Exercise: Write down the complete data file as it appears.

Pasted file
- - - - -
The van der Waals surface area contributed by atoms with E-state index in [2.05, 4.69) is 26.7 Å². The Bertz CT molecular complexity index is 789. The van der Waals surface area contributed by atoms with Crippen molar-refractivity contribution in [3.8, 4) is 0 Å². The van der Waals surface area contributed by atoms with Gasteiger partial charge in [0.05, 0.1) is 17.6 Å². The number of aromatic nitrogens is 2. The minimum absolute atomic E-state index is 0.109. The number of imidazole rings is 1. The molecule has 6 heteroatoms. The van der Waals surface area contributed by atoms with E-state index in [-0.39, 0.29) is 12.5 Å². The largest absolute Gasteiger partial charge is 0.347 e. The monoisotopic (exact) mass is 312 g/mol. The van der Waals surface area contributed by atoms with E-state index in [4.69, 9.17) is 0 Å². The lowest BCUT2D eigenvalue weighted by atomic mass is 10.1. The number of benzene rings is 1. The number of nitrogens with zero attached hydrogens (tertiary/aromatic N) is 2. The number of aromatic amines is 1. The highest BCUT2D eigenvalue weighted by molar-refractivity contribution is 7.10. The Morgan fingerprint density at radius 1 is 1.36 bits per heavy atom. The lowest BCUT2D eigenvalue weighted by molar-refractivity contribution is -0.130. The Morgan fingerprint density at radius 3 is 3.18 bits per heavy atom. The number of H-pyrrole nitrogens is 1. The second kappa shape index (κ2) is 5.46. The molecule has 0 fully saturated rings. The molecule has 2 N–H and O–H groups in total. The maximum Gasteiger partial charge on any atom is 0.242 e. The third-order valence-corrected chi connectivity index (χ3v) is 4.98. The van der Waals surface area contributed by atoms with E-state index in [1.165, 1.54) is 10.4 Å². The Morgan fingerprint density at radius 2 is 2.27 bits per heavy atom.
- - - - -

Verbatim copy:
The van der Waals surface area contributed by atoms with E-state index in [2.05, 4.69) is 26.7 Å². The Bertz CT molecular complexity index is 789. The van der Waals surface area contributed by atoms with Crippen molar-refractivity contribution in [3.8, 4) is 0 Å². The van der Waals surface area contributed by atoms with Gasteiger partial charge in [0.05, 0.1) is 17.6 Å². The number of aromatic nitrogens is 2. The minimum absolute atomic E-state index is 0.109. The number of imidazole rings is 1. The molecule has 6 heteroatoms. The van der Waals surface area contributed by atoms with E-state index in [-0.39, 0.29) is 12.5 Å². The largest absolute Gasteiger partial charge is 0.347 e. The monoisotopic (exact) mass is 312 g/mol. The van der Waals surface area contributed by atoms with E-state index in [4.69, 9.17) is 0 Å². The lowest BCUT2D eigenvalue weighted by atomic mass is 10.1. The number of benzene rings is 1. The number of nitrogens with zero attached hydrogens (tertiary/aromatic N) is 2. The number of aromatic amines is 1. The highest BCUT2D eigenvalue weighted by molar-refractivity contribution is 7.10. The Morgan fingerprint density at radius 1 is 1.36 bits per heavy atom. The lowest BCUT2D eigenvalue weighted by molar-refractivity contribution is -0.130. The Morgan fingerprint density at radius 3 is 3.18 bits per heavy atom. The number of H-pyrrole nitrogens is 1. The second kappa shape index (κ2) is 5.46. The molecule has 0 fully saturated rings. The molecule has 2 N–H and O–H groups in total. The maximum Gasteiger partial charge on any atom is 0.242 e. The third-order valence-corrected chi connectivity index (χ3v) is 4.98. The van der Waals surface area contributed by atoms with E-state index in [1.165, 1.54) is 10.4 Å². The Morgan fingerprint density at radius 2 is 2.27 bits per heavy atom.